How the new normal creates cybersecurity headaches for telecoms

How the new normal creates cybersecurity headaches for telecoms

In July 2022, T-Mobile settled a class action suit on behalf of 76 million customers. A 21-year-old hacker living in Turkey had broken into a T-Mobile data centre through an unprotected router, accessed over 100 servers and stolen customers’ personal information. While making no admission of wrongdoing, T-Mobile will pay $350 million, the second-largest data breach settlement in US history behind Equifax’s $700 million payout in 2019.

The case is not a singular affair but represents the cybersecurity reality facing telecoms. Analysis shows 2,561 cyber incidents aimed at the information industry (including telecoms) in 2021. Three hundred seventy-eight of the incidents led to data disclosures. Information industry companies have a 38% greater risk of costs from lawsuits and additional secondary response costs (SRC) than their peers in other industries.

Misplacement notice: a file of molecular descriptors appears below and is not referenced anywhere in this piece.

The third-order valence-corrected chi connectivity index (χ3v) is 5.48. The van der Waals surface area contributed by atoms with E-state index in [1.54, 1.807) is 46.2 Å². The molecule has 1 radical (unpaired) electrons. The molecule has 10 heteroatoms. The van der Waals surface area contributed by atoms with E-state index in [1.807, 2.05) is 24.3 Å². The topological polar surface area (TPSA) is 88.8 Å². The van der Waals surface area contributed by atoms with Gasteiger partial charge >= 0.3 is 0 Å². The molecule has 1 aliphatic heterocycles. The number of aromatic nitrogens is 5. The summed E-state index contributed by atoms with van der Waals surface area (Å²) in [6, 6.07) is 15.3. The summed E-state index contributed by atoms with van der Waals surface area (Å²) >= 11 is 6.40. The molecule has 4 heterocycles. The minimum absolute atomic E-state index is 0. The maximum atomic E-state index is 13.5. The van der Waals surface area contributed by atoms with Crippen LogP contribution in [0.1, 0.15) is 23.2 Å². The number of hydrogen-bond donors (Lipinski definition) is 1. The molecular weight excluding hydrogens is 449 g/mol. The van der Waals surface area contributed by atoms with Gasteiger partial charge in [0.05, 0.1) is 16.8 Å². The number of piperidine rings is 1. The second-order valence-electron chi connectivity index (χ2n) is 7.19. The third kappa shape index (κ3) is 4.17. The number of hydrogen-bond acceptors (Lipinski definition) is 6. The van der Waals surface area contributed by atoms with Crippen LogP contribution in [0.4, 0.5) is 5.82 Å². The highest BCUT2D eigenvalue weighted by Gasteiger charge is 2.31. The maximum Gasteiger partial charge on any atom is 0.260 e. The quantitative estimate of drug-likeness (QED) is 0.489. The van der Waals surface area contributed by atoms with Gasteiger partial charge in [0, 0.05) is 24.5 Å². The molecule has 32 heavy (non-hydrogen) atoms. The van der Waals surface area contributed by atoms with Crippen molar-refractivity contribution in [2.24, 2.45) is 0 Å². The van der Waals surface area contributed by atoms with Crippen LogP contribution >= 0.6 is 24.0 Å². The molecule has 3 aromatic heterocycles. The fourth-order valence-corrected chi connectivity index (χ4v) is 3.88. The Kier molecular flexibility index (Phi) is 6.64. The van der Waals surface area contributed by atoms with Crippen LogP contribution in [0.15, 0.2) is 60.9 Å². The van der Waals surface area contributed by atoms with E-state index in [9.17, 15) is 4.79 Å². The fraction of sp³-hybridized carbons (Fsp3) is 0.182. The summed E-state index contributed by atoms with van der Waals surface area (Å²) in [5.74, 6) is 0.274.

Moreover, telecoms find themselves facing unique “two-way” cybersecurity risks. 

Telecoms see new opportunities for revenue growth from offering services relating to work-from-home, cloud systems, IoT devices, and nascent 5G networks. However, said services also broaden the attack surface for hackers and state-sponsored agents’ increasingly powerful and sophisticated cyberattacks. If compromised, telecoms risk becoming the launch pad for further attacks on clients’ IT systems.

One example is the growing threat of attacks through third-party solutions. Twilio provides a recent example of the potential fallout. When its systems were compromised, the attackers gained access to a host of other companies, including the secure signalling app Signal and two-factor authentication company Okta.